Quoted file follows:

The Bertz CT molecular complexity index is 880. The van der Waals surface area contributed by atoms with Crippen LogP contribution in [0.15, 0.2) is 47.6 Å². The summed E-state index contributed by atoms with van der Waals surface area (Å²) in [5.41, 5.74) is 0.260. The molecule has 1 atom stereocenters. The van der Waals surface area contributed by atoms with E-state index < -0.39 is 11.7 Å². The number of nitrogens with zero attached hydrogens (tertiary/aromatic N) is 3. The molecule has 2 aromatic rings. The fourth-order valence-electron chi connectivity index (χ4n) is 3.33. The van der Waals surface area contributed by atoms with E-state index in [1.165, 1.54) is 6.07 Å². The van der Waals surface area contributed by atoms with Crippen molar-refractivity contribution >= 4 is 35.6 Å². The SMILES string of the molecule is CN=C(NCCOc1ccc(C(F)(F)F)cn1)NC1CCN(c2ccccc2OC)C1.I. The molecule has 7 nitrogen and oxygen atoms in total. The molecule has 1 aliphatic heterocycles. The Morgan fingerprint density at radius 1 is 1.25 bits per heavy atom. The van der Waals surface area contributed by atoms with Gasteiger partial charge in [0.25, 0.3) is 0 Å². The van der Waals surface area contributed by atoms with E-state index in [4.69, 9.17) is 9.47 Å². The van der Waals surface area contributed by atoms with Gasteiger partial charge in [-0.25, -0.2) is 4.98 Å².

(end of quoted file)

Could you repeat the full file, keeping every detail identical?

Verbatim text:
The Bertz CT molecular complexity index is 880. The van der Waals surface area contributed by atoms with Crippen LogP contribution in [0.15, 0.2) is 47.6 Å². The summed E-state index contributed by atoms with van der Waals surface area (Å²) in [5.41, 5.74) is 0.260. The molecule has 1 atom stereocenters. The van der Waals surface area contributed by atoms with E-state index < -0.39 is 11.7 Å². The number of nitrogens with zero attached hydrogens (tertiary/aromatic N) is 3. The molecule has 2 aromatic rings. The fourth-order valence-electron chi connectivity index (χ4n) is 3.33. The van der Waals surface area contributed by atoms with E-state index in [1.165, 1.54) is 6.07 Å². The van der Waals surface area contributed by atoms with Crippen molar-refractivity contribution >= 4 is 35.6 Å². The SMILES string of the molecule is CN=C(NCCOc1ccc(C(F)(F)F)cn1)NC1CCN(c2ccccc2OC)C1.I. The molecule has 7 nitrogen and oxygen atoms in total. The molecule has 1 aliphatic heterocycles. The Morgan fingerprint density at radius 1 is 1.25 bits per heavy atom. The van der Waals surface area contributed by atoms with Gasteiger partial charge in [0.25, 0.3) is 0 Å². The van der Waals surface area contributed by atoms with E-state index in [4.69, 9.17) is 9.47 Å². The van der Waals surface area contributed by atoms with Gasteiger partial charge in [-0.25, -0.2) is 4.98 Å².